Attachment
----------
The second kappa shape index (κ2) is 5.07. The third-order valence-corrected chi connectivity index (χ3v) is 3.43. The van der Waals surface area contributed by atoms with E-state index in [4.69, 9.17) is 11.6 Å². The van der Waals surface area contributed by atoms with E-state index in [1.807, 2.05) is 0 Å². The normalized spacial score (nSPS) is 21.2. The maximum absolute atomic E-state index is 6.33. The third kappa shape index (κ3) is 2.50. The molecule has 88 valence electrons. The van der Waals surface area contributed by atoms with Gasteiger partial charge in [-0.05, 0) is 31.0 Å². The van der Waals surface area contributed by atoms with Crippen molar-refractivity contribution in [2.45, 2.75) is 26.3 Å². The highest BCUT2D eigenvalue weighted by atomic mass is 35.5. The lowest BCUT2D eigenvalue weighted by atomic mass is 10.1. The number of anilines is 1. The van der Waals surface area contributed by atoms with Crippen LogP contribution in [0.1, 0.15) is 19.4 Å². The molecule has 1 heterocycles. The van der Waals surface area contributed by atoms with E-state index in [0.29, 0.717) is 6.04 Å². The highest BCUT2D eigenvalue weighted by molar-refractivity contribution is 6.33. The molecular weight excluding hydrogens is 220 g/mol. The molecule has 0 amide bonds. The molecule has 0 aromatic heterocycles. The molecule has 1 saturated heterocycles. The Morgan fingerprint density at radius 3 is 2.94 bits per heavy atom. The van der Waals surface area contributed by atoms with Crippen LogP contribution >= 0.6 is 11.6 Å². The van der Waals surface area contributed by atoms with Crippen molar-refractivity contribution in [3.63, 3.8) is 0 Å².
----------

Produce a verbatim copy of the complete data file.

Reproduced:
The second kappa shape index (κ2) is 5.07. The third-order valence-corrected chi connectivity index (χ3v) is 3.43. The van der Waals surface area contributed by atoms with E-state index in [4.69, 9.17) is 11.6 Å². The van der Waals surface area contributed by atoms with E-state index in [1.807, 2.05) is 0 Å². The normalized spacial score (nSPS) is 21.2. The maximum absolute atomic E-state index is 6.33. The third kappa shape index (κ3) is 2.50. The molecule has 88 valence electrons. The van der Waals surface area contributed by atoms with Gasteiger partial charge in [-0.05, 0) is 31.0 Å². The van der Waals surface area contributed by atoms with Crippen molar-refractivity contribution in [2.45, 2.75) is 26.3 Å². The highest BCUT2D eigenvalue weighted by atomic mass is 35.5. The lowest BCUT2D eigenvalue weighted by atomic mass is 10.1. The number of anilines is 1. The van der Waals surface area contributed by atoms with Crippen LogP contribution in [0.1, 0.15) is 19.4 Å². The molecule has 1 heterocycles. The van der Waals surface area contributed by atoms with E-state index in [0.29, 0.717) is 6.04 Å². The highest BCUT2D eigenvalue weighted by molar-refractivity contribution is 6.33. The molecular weight excluding hydrogens is 220 g/mol. The molecule has 0 amide bonds. The molecule has 0 aromatic heterocycles. The molecule has 1 saturated heterocycles. The Morgan fingerprint density at radius 3 is 2.94 bits per heavy atom. The van der Waals surface area contributed by atoms with Crippen LogP contribution >= 0.6 is 11.6 Å². The van der Waals surface area contributed by atoms with Crippen molar-refractivity contribution in [3.63, 3.8) is 0 Å².